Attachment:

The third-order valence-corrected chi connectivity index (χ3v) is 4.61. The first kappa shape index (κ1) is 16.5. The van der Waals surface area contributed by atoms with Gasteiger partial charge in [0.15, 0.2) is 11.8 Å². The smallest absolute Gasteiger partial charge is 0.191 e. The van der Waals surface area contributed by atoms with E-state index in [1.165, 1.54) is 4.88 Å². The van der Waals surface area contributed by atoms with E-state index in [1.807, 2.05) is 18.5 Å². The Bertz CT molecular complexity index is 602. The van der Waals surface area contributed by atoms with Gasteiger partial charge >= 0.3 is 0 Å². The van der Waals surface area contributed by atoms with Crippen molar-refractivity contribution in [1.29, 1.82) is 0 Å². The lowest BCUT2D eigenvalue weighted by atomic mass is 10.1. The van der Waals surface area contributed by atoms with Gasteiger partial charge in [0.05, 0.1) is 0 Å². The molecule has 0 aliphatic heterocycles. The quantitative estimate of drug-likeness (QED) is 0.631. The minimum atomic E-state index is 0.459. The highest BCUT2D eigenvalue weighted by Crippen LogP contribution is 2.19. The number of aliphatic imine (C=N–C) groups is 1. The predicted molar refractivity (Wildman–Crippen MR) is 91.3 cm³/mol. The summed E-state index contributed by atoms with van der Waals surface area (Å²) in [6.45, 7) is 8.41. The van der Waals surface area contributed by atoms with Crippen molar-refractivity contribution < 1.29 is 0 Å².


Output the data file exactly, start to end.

The third-order valence-corrected chi connectivity index (χ3v) is 4.61. The first kappa shape index (κ1) is 16.5. The van der Waals surface area contributed by atoms with Gasteiger partial charge in [0.15, 0.2) is 11.8 Å². The smallest absolute Gasteiger partial charge is 0.191 e. The van der Waals surface area contributed by atoms with E-state index in [1.165, 1.54) is 4.88 Å². The van der Waals surface area contributed by atoms with E-state index in [1.807, 2.05) is 18.5 Å². The Bertz CT molecular complexity index is 602. The van der Waals surface area contributed by atoms with Gasteiger partial charge >= 0.3 is 0 Å². The van der Waals surface area contributed by atoms with Crippen molar-refractivity contribution in [1.29, 1.82) is 0 Å². The lowest BCUT2D eigenvalue weighted by atomic mass is 10.1. The van der Waals surface area contributed by atoms with Gasteiger partial charge in [0.05, 0.1) is 0 Å². The molecule has 0 aliphatic heterocycles. The quantitative estimate of drug-likeness (QED) is 0.631. The minimum atomic E-state index is 0.459. The highest BCUT2D eigenvalue weighted by Crippen LogP contribution is 2.19. The number of aliphatic imine (C=N–C) groups is 1. The predicted molar refractivity (Wildman–Crippen MR) is 91.3 cm³/mol. The summed E-state index contributed by atoms with van der Waals surface area (Å²) in [6.45, 7) is 8.41. The van der Waals surface area contributed by atoms with Crippen molar-refractivity contribution < 1.29 is 0 Å².